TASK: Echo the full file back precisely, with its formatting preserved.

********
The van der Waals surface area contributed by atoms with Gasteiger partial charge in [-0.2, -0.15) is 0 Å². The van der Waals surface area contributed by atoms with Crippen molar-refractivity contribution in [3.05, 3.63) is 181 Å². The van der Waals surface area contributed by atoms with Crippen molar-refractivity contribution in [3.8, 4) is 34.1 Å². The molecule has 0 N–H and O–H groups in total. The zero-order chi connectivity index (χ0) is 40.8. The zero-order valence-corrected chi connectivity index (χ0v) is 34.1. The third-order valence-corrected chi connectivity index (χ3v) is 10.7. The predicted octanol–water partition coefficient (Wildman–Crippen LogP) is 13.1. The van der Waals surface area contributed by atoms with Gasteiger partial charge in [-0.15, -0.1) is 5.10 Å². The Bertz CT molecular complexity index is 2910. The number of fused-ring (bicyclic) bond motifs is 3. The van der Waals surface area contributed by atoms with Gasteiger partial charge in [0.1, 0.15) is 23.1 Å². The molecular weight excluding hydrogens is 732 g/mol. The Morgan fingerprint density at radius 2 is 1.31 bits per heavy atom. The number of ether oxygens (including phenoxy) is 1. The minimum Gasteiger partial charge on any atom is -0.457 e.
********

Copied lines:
The van der Waals surface area contributed by atoms with Gasteiger partial charge in [-0.2, -0.15) is 0 Å². The van der Waals surface area contributed by atoms with Crippen molar-refractivity contribution in [3.05, 3.63) is 181 Å². The van der Waals surface area contributed by atoms with Crippen molar-refractivity contribution in [3.8, 4) is 34.1 Å². The molecule has 0 N–H and O–H groups in total. The zero-order chi connectivity index (χ0) is 40.8. The zero-order valence-corrected chi connectivity index (χ0v) is 34.1. The third-order valence-corrected chi connectivity index (χ3v) is 10.7. The predicted octanol–water partition coefficient (Wildman–Crippen LogP) is 13.1. The van der Waals surface area contributed by atoms with Gasteiger partial charge in [-0.15, -0.1) is 5.10 Å². The Bertz CT molecular complexity index is 2910. The number of fused-ring (bicyclic) bond motifs is 3. The van der Waals surface area contributed by atoms with Gasteiger partial charge in [0.1, 0.15) is 23.1 Å². The molecular weight excluding hydrogens is 732 g/mol. The Morgan fingerprint density at radius 2 is 1.31 bits per heavy atom. The number of ether oxygens (including phenoxy) is 1. The minimum Gasteiger partial charge on any atom is -0.457 e.